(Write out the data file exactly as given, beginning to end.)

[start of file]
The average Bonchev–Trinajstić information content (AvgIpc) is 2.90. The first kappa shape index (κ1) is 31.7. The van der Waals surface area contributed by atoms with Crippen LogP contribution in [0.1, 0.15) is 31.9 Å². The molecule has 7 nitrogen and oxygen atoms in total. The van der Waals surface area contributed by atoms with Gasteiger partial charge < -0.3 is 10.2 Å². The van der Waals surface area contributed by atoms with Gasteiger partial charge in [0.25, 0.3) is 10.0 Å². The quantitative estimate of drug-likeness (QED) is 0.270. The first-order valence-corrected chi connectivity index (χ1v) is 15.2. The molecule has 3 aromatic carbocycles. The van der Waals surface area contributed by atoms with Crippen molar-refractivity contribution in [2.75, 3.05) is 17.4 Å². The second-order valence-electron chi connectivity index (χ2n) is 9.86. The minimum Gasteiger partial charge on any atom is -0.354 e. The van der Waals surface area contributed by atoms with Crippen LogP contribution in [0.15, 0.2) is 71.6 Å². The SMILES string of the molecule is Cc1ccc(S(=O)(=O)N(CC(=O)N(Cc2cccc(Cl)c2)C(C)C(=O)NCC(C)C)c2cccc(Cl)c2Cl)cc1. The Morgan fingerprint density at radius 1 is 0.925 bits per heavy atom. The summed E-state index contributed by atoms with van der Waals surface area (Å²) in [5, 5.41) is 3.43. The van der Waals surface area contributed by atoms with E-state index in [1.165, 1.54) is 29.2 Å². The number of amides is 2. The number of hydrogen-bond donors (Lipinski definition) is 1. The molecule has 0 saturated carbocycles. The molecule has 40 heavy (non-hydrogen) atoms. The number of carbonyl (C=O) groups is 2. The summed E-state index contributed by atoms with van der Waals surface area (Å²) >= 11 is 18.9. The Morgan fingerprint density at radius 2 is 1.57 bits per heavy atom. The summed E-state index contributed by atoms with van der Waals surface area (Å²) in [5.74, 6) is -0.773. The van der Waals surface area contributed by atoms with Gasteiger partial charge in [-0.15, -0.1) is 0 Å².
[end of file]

The average Bonchev–Trinajstić information content (AvgIpc) is 2.90. The first kappa shape index (κ1) is 31.7. The van der Waals surface area contributed by atoms with Crippen LogP contribution in [0.1, 0.15) is 31.9 Å². The molecule has 7 nitrogen and oxygen atoms in total. The van der Waals surface area contributed by atoms with Gasteiger partial charge < -0.3 is 10.2 Å². The van der Waals surface area contributed by atoms with Gasteiger partial charge in [0.25, 0.3) is 10.0 Å². The quantitative estimate of drug-likeness (QED) is 0.270. The first-order valence-corrected chi connectivity index (χ1v) is 15.2. The molecule has 3 aromatic carbocycles. The van der Waals surface area contributed by atoms with Crippen molar-refractivity contribution in [2.75, 3.05) is 17.4 Å². The second-order valence-electron chi connectivity index (χ2n) is 9.86. The minimum Gasteiger partial charge on any atom is -0.354 e. The van der Waals surface area contributed by atoms with Crippen LogP contribution in [0.15, 0.2) is 71.6 Å². The SMILES string of the molecule is Cc1ccc(S(=O)(=O)N(CC(=O)N(Cc2cccc(Cl)c2)C(C)C(=O)NCC(C)C)c2cccc(Cl)c2Cl)cc1. The Morgan fingerprint density at radius 1 is 0.925 bits per heavy atom. The summed E-state index contributed by atoms with van der Waals surface area (Å²) in [5, 5.41) is 3.43. The van der Waals surface area contributed by atoms with E-state index in [1.165, 1.54) is 29.2 Å². The number of amides is 2. The number of hydrogen-bond donors (Lipinski definition) is 1. The molecule has 0 saturated carbocycles. The molecule has 40 heavy (non-hydrogen) atoms. The number of carbonyl (C=O) groups is 2. The summed E-state index contributed by atoms with van der Waals surface area (Å²) >= 11 is 18.9. The Morgan fingerprint density at radius 2 is 1.57 bits per heavy atom. The summed E-state index contributed by atoms with van der Waals surface area (Å²) in [5.74, 6) is -0.773. The van der Waals surface area contributed by atoms with Gasteiger partial charge in [-0.15, -0.1) is 0 Å².